JONATHAN F. ALBRO
Portrait And Biographical Record Of Northern Michigan
Containing Portraits And Biographical Sketches Of Prominent
And Representative Citizens
Record Publishing Co., 1895
|Jonathan F. Albro. During the late war, Michigan was not less loyal to
the Union than were her sister states of the North. She contributed her bravest
and best, those just entering upon manhood, those in the prime of life, and
those grown old, whose valor aided in the preservation of the Union. One
of this number was the subject of the following sketch, a prominent business
man and highly respected citizen of Manistee.
Referring briefly to the parentage of Mr. Albro, we find that he is the son of William and Anna (Fisk) Albro, natives of New York, who came to West Michigan in 1840. For eight years they sojourned in Lenawee County, thence removed to jackson County, from there to Calhoun County, in 1856 settled in Ionia County, and later returned to Clinton. In the village of Matherton, which lies on the boundary line between Ionia and Clinton, his father died in 1873, and the mother in 1879. The ancestry of the family, on the father's side, is English, and on the mother's, Dutch.
In the parental family there were eight children, of whom four are now living. Jonathan F. was born in Ontario County, N.Y., July 26, 1831, and was a child of eight years when brought by his parents to Michigan. His youthful years were passed upon the home farm, and in early manhood he learned the trade of a carpenter, but for many years has not been able to work at this occupation. In Ionia County, in 1863, he was united in Marriage to Miss Zillah Rogers, a native of Wisconsin. Three children came to bless their union, one of whom, Guy, died at the age of eight months. Nellie May, the elder daughter, is the wife of John A. Rogers, a resident of Manistee and employed in our subject's store. Myrtle Blanche, the youngest daughter, married Frank W. Smith, foreman in the office of the Daily News of Manistee.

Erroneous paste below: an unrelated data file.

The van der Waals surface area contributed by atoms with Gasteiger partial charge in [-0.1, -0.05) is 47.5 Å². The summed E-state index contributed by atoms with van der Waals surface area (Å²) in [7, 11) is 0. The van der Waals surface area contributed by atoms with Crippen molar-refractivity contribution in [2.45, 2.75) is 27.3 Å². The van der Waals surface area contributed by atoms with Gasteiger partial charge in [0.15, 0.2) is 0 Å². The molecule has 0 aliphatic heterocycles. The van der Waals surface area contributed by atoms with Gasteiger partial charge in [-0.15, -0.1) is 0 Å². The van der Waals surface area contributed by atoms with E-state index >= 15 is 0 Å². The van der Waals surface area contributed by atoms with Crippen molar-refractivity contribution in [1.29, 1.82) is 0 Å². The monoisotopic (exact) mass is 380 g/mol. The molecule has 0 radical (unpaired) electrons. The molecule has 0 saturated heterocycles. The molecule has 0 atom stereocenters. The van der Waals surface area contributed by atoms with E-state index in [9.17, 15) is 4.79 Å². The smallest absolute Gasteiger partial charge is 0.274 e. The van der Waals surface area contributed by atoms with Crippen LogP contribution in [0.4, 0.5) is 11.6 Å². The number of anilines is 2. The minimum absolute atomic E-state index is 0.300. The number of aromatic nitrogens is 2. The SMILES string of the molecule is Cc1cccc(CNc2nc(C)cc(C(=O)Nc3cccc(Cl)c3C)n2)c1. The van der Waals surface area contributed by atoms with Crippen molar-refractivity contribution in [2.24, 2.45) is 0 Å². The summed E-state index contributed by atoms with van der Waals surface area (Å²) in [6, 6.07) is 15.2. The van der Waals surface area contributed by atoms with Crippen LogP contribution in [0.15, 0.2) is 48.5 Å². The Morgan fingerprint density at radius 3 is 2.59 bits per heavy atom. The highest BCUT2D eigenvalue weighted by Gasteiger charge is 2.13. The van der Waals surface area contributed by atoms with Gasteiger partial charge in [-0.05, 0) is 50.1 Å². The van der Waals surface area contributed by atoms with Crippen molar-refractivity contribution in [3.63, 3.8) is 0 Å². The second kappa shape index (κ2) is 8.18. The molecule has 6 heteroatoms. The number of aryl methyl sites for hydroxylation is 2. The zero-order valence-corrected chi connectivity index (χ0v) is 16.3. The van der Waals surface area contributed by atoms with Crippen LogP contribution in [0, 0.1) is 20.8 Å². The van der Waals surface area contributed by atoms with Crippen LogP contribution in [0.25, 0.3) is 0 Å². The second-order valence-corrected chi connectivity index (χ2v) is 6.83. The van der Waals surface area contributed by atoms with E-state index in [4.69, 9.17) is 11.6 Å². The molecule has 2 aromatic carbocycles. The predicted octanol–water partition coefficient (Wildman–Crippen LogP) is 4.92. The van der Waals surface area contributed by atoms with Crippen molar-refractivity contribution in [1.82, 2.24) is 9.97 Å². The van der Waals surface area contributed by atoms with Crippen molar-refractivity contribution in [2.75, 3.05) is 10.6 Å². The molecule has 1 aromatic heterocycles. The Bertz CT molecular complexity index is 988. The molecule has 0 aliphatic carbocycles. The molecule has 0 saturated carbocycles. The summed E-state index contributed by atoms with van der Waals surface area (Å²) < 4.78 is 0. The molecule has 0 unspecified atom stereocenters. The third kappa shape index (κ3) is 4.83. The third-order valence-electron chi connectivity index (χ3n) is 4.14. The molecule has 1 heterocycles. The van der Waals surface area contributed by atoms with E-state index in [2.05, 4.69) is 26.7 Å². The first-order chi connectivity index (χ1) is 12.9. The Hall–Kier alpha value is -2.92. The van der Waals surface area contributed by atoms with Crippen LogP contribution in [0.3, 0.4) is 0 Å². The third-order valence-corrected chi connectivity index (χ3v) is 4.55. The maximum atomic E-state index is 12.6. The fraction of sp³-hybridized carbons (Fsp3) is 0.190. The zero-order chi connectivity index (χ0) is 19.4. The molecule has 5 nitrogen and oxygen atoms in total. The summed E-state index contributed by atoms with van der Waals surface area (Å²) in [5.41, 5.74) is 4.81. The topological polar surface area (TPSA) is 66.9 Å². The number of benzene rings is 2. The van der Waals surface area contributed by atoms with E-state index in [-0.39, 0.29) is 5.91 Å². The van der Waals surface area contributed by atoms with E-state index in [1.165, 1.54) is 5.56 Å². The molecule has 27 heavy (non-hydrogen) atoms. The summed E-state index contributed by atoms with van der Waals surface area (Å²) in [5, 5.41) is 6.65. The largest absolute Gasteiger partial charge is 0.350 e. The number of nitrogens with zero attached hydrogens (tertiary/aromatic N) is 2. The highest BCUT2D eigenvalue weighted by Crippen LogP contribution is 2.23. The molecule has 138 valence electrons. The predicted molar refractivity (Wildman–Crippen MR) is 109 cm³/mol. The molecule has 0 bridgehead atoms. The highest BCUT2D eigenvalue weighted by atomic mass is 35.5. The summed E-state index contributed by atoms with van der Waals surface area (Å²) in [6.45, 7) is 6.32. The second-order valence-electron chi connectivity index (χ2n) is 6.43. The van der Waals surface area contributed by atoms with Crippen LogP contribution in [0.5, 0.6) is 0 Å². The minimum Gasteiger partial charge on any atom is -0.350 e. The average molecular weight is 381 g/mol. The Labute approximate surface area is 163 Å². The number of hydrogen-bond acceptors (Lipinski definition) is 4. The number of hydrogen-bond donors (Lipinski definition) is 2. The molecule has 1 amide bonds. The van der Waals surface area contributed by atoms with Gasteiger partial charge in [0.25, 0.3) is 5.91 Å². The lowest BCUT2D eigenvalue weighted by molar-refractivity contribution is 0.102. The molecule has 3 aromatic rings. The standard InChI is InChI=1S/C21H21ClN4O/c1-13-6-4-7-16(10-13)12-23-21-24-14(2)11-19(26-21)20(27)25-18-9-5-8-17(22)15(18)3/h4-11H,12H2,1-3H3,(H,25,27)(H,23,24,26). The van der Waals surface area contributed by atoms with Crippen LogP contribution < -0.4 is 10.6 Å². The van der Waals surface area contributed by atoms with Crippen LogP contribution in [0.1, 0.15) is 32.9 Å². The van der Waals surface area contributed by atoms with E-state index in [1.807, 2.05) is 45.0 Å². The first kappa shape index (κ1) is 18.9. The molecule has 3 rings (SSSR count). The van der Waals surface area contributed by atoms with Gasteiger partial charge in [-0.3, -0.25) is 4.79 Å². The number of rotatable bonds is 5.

As above stated, Mr. Albro is one of the men who in our country's hour of peril responded bravely to her call for aid. He enlisted february 18, 1862, as a member of Company I, First United States Sharpshooters, under Colonel Berdan. This was a picked regiment, each member being required to pass a test in marksmanship before being accepted. The regiment was organized and equipped with a view using the men more especially skirmishers and flankers, and in picking off cannoneers, thus silencing batteries which otherwise would commit depredations on the troops.
The siege of Yorktown was the first experience of our subject at the front. This was during the early days of the war, when neither the soldiers at the front, nor the friends at home, were as used to the carnage of battle as they became later in the conflict. Mr. Albro had many narrow escapes being often singled out and shot at by enemies equally as well armed as him self. The regiment was first armed with Colt's revolving rifle, a shooter, but this weapon, although accurate and effective, was unfortunately dangerous at both ends as several cylinders were liable to discharge at once thus maiming the user. Later these were replaces with Sharp's breech-loading rifle, which was entirely new at that time. After nine months in the sharp-shooter service, Mr. Albro was disabled and discharged. As a partial compensation for injuries received in the service he is in receipt of a pension from the Government.
In 1888 Mr. Albro opened a store on Fifth Avenue, and here he carries a full assortment of staples and fancy groceries, provisions, canned goods, etc. Socially he holds membership in James F. McGinley Post No. 201, G.A.R., in Manistee. Though not zealous in his partisanship, he nevertheless is always ready to support republican principles, believing that protection of home industries is needed for the best interests of our people. With his family he holds membership in the methodist Episcopal Church. As a business man he is reliable, and has gained the confidence of his customers; as a citizen he is loyal, and proved his patriotism as a time when it was most greatly needed; and as a Christian it has been his aim so to live as to prove the sincerity of his religious belief.